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Non-invasive assessment of otolith formation during development of the Japanese red-bellied newt, Cynops pyrrhogasterPre-mated adult female newts and embryos have been flown on the International Microgravity Laboratory-2 (IML-2) Space Shuttle flight in 1994 (Wiederhold et al., 1992b). With the specimens available from this flight, the calcification of otoliths, ulna, radius and backbone of the flown larvae and adult newts were analyzed. The experiments presented here studied the development of the otoliths on the ground. Otoliths of living newts, from embryo to adult, were observed in situ with the application of a new X-ray and bio-imaging analyzer system. For the establishment of this method, newts at different developmental stages were used. An imaging plate temporarily stores the X-ray energy pattern at the bio-imaging analyzer. A latent image on the imaging plate was transformed into a digital time series signal with an image reader. Acquired digital information was computed with the image processor. The processed information was recorded on film with an image recorder, in order to visualize it on an enlargement computed radiograph. To analyze development of the otoliths, photo-stimulated luminescence level was detected by an image analyzer, using transmitted X-ray photons. A single clump of otoconia could first be seen at stage 33. Stage-36 embryos first have distinguishable otoliths, with the utricle in front and saccule behind. Our results show that this X-ray method detects the otoliths equally as well as sectioning. In the newt, the mandibular/maxillary bone formed before the spine. It is suspected that for the newt embryo, living in water, feeding becomes necessary prior to support of the body.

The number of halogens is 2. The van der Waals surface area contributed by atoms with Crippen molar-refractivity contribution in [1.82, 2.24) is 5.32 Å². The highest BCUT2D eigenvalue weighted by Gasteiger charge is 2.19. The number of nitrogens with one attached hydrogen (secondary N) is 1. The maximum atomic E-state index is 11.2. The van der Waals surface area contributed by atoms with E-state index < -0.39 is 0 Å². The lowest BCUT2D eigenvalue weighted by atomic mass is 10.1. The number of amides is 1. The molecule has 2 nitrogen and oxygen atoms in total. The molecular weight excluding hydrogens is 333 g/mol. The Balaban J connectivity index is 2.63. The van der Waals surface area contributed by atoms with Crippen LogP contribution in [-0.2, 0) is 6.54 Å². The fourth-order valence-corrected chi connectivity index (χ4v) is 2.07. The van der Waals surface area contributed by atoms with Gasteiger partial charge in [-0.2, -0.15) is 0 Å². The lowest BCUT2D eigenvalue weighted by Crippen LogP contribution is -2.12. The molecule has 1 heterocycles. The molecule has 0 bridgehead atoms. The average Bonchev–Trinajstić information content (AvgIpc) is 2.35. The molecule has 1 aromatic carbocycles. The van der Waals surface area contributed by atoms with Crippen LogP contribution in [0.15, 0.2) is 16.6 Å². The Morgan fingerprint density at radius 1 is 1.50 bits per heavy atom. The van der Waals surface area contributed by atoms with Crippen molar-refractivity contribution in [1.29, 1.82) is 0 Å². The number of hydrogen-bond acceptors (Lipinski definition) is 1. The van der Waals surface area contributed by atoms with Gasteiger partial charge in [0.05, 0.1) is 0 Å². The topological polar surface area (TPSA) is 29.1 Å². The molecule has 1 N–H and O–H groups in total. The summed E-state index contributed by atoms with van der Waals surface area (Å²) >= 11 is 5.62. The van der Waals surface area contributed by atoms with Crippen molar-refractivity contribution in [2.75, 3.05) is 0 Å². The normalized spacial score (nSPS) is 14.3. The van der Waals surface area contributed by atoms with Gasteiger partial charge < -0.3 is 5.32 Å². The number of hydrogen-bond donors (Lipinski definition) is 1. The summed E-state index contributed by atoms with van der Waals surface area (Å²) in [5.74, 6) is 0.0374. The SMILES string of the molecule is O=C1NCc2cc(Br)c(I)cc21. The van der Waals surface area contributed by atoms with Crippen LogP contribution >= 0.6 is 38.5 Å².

Document ID
Document Type
Reprint (Version printed in journal)
Koike, H. (Yokohama City University Japan)
Nakamura, K.
Nishimura, K.
Kashima, I.
Wiederhold, M. L.
Asashima, M.
Date Acquired
August 22, 2013
Publication Date
August 1, 1995
Publication Information
Publication: Hearing research
Volume: 88
Issue: 1-2
ISSN: 0378-5955
Subject Category
Life Sciences (General)
Distribution Limits
NASA Discipline Neuroscience
Non-NASA Center
short duration
STS-65 Shuttle Project
Flight Experiment
NASA Experiment Number 8913083 1/3